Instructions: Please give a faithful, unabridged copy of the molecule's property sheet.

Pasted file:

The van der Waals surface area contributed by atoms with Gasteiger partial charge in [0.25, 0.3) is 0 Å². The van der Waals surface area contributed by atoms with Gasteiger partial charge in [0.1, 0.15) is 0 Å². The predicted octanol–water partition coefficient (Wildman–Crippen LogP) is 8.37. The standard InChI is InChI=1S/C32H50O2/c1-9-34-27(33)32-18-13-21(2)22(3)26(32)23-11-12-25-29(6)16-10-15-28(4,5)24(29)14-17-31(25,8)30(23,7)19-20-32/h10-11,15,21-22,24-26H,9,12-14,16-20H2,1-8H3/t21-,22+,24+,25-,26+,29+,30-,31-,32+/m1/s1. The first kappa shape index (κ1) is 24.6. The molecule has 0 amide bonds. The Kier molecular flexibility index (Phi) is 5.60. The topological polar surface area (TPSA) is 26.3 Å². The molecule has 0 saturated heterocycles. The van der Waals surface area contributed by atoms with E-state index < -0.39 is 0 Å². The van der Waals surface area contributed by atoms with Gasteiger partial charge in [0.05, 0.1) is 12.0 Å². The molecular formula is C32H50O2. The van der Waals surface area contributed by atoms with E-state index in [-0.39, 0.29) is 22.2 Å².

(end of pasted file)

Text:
The van der Waals surface area contributed by atoms with Gasteiger partial charge in [0.25, 0.3) is 0 Å². The van der Waals surface area contributed by atoms with Gasteiger partial charge in [0.1, 0.15) is 0 Å². The predicted octanol–water partition coefficient (Wildman–Crippen LogP) is 8.37. The standard InChI is InChI=1S/C32H50O2/c1-9-34-27(33)32-18-13-21(2)22(3)26(32)23-11-12-25-29(6)16-10-15-28(4,5)24(29)14-17-31(25,8)30(23,7)19-20-32/h10-11,15,21-22,24-26H,9,12-14,16-20H2,1-8H3/t21-,22+,24+,25-,26+,29+,30-,31-,32+/m1/s1. The first kappa shape index (κ1) is 24.6. The molecule has 0 amide bonds. The Kier molecular flexibility index (Phi) is 5.60. The topological polar surface area (TPSA) is 26.3 Å². The molecule has 0 saturated heterocycles. The van der Waals surface area contributed by atoms with E-state index < -0.39 is 0 Å². The van der Waals surface area contributed by atoms with Gasteiger partial charge in [0.05, 0.1) is 12.0 Å². The molecular formula is C32H50O2. The van der Waals surface area contributed by atoms with E-state index in [-0.39, 0.29) is 22.2 Å².